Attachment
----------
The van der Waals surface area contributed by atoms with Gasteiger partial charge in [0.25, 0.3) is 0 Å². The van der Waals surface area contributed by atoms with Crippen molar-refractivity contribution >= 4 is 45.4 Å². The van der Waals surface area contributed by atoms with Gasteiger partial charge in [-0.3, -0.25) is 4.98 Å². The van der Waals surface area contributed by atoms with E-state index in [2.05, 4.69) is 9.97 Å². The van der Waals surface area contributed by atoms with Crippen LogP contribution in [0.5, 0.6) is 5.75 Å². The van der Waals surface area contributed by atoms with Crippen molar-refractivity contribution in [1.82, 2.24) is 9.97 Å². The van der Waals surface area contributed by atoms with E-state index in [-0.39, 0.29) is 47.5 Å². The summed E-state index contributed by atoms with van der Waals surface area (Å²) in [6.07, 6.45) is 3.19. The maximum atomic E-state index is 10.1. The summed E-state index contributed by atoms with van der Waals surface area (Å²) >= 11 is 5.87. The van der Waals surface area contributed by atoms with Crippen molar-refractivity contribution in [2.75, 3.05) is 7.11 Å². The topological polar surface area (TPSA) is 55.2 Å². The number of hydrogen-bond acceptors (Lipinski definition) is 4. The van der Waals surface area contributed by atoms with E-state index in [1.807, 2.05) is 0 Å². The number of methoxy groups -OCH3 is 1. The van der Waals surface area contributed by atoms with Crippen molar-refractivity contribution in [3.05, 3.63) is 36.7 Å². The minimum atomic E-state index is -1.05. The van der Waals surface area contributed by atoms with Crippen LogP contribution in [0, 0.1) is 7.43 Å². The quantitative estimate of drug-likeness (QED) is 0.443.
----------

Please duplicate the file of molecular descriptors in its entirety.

The van der Waals surface area contributed by atoms with Gasteiger partial charge in [0.25, 0.3) is 0 Å². The van der Waals surface area contributed by atoms with Crippen molar-refractivity contribution >= 4 is 45.4 Å². The van der Waals surface area contributed by atoms with Gasteiger partial charge in [-0.3, -0.25) is 4.98 Å². The van der Waals surface area contributed by atoms with E-state index in [2.05, 4.69) is 9.97 Å². The van der Waals surface area contributed by atoms with Crippen LogP contribution in [0.5, 0.6) is 5.75 Å². The van der Waals surface area contributed by atoms with Crippen molar-refractivity contribution in [1.82, 2.24) is 9.97 Å². The van der Waals surface area contributed by atoms with E-state index in [-0.39, 0.29) is 47.5 Å². The summed E-state index contributed by atoms with van der Waals surface area (Å²) in [6.07, 6.45) is 3.19. The maximum atomic E-state index is 10.1. The summed E-state index contributed by atoms with van der Waals surface area (Å²) >= 11 is 5.87. The van der Waals surface area contributed by atoms with Crippen molar-refractivity contribution in [2.75, 3.05) is 7.11 Å². The topological polar surface area (TPSA) is 55.2 Å². The number of hydrogen-bond acceptors (Lipinski definition) is 4. The van der Waals surface area contributed by atoms with E-state index in [1.807, 2.05) is 0 Å². The number of methoxy groups -OCH3 is 1. The van der Waals surface area contributed by atoms with Crippen molar-refractivity contribution in [3.05, 3.63) is 36.7 Å². The minimum atomic E-state index is -1.05. The van der Waals surface area contributed by atoms with Crippen LogP contribution in [0, 0.1) is 7.43 Å². The quantitative estimate of drug-likeness (QED) is 0.443.